A traditional African proverb that warned men against marrying too many wives may be true after all.
Scientists now agree that men in polygamous marriages face a higher risk of heart disease than those in monogamous relationships.
The risk to a man’s heart, the study shows, increases as the number of wives and his age increases.
“Men in polygamous relationships are associated with two to four times higher odds of heart diseases,” says the new study.
The researchers say this is the first study to investigate the relationship between high rate of heart disease in societies that practice polygamous marriages.
The study sampled 1,068 men undergoing treatment for heart disease. Out of these, 687 were married-229 of them to between two and four wives.
The study appearing in the current issue of the International Journal of Vascular Medicine found that a higher proportion of men with heart disease were polygamous.
The research led by Amin Daoulah of King Faisal Specialist Hospital, investigated heart patients attending five hospitals in Saudi Arabia and the United Arab Emirates for a year.
Other institutions involved in the study included the Zayed Military Hospital, UAE, Suez Canal University, Egypt and Tufts University School of Medicine, US.
“After adjusting for other variables, there was a significant association between polygamy and the heart conditions,” concluded the researchers.
Still, Daoulah and his team concluded that marriage is a healthier option than leading a single life. Their research found that married men were more likely to live longer than bachelors, and that widowers would be making a healthier decision to remarry.
However many wives, according to this study, seems to be a case of too much of a good thing.
The researchers came up with several reasons associating polygamy with severity and number of heart conditions.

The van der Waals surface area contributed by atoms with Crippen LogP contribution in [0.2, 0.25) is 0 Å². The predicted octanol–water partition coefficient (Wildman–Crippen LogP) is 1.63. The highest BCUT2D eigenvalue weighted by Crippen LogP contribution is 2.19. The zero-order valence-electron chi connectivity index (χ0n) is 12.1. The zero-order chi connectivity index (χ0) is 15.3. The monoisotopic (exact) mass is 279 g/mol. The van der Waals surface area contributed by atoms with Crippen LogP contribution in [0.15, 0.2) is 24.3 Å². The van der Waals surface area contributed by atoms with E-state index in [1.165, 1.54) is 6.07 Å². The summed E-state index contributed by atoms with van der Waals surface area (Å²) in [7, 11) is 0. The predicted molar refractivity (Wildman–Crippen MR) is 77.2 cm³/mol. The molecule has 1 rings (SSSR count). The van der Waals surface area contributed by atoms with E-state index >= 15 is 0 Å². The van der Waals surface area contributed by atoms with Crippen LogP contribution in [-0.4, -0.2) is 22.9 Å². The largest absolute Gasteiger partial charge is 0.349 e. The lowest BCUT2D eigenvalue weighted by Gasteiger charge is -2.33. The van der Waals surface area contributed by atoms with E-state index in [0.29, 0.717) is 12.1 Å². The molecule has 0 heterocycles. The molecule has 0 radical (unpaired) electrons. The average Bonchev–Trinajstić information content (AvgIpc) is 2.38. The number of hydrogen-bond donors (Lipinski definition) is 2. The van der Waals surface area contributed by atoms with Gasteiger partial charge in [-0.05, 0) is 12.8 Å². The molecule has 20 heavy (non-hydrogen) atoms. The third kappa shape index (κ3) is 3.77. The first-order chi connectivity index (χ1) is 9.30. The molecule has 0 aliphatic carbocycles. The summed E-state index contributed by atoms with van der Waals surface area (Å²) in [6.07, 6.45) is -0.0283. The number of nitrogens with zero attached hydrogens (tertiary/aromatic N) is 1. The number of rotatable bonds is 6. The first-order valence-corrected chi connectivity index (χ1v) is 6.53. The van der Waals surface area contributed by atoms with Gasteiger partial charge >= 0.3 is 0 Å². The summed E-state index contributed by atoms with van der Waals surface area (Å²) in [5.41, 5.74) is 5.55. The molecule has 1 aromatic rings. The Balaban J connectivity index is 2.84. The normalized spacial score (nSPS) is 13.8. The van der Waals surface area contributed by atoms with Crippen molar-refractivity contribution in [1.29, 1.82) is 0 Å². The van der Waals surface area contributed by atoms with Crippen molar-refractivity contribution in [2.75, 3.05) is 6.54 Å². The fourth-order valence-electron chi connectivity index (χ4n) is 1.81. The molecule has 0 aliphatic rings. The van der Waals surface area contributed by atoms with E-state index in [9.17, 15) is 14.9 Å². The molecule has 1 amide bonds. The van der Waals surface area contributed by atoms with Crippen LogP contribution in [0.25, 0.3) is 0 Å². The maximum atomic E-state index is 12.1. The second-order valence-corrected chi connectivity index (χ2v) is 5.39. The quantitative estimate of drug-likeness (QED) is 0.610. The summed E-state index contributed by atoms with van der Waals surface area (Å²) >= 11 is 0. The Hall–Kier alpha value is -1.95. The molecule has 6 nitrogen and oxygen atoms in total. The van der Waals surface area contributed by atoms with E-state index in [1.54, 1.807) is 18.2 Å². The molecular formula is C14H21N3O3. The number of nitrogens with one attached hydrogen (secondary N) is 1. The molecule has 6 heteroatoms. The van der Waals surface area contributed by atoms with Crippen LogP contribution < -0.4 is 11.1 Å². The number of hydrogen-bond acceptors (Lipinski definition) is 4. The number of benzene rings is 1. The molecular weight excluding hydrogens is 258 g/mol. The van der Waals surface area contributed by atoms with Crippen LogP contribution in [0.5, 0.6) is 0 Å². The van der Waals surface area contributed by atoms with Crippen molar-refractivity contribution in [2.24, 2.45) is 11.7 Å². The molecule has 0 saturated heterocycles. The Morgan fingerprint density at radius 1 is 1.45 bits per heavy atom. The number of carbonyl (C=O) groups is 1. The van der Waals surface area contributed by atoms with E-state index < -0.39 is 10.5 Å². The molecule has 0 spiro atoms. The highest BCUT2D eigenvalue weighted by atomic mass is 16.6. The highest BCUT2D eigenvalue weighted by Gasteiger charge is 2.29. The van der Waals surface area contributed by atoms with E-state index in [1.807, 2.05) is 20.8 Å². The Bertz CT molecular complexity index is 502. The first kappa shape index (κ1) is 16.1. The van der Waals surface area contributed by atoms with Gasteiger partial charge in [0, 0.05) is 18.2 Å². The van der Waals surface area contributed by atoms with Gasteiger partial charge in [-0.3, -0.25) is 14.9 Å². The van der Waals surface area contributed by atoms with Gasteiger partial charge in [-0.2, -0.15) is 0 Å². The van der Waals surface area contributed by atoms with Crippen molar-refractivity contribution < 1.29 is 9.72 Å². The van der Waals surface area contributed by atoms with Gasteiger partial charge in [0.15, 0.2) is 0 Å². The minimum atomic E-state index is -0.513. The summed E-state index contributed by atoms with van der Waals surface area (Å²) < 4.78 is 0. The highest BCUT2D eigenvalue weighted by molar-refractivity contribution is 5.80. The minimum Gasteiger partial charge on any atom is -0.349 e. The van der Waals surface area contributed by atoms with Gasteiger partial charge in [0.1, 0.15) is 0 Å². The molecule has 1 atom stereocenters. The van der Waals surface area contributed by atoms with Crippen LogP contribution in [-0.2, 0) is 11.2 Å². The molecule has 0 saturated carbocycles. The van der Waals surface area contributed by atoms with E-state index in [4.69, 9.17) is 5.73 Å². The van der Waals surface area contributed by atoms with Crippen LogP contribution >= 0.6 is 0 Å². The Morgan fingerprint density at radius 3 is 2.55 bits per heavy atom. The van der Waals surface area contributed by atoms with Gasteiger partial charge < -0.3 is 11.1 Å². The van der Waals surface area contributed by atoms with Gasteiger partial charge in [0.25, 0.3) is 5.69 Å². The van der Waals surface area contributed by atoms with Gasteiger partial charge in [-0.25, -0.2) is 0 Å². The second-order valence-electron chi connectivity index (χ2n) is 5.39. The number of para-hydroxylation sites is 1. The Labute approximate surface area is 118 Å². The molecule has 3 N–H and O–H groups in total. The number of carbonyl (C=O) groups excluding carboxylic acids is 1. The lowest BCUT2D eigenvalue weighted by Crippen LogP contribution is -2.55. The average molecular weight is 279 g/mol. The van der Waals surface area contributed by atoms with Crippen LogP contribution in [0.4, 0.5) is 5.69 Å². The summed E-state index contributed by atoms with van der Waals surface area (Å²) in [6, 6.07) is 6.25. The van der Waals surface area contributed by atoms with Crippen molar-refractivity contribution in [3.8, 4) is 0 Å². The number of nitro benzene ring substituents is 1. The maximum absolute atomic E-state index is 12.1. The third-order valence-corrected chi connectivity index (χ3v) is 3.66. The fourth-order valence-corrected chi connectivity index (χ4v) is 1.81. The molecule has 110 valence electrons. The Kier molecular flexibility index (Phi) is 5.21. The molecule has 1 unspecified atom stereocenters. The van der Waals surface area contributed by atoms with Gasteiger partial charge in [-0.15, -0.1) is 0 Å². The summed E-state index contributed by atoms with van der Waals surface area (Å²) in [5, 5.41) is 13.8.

“It could be that the need to provide and maintain separate households multiplies the financial burden and emotional expense of polygamy,” they said.
The demands of treating all wives equally, the researchers concluded, was too much for a man’s heart to bear.
It becomes worse when polygamous men fall ill. The researchers found that such men have difficulty adhering to their medication or getting enough time for physical activities, further worsening their condition.
The stress associated with polygamy, the study suggests could also trigger a ‘stress hormone’ that interferes with a man’s biological processes, and ultimately, his heart condition.
“It is also possible that the resultant stress can significantly lower the male hormone testosterone levels allowing the increase of the ‘stress hormone’ called cortisol,” the researchers concluded.
This hormonal imbalance is thought to affect among others the tone and contraction of blood vessels in the heart and sex drive.
Stress related to polygamy, the researchers suggest, may have a role in raising blood pressure in men, reduced sleep time, impairing physically activities and poor dietary habits.
The study focused on the highly polygamous Ariaal community of Karare, in Marsabit, northern Kenya. Polygamous Ariaal males were found to have lower levels of testosterone compared to their monogamous counterparts.
The study will no doubt be bad news for an estimated 700,000 Kenyan men in polygamous marriages.
The Kenya Demographic Health Survey (KDHS) estimates about 50 per cent of men in the country are married with seven per cent of them in polygamous unions.
However, the study says nothing on the health of women in polygamous marriages and those in multiple relationships.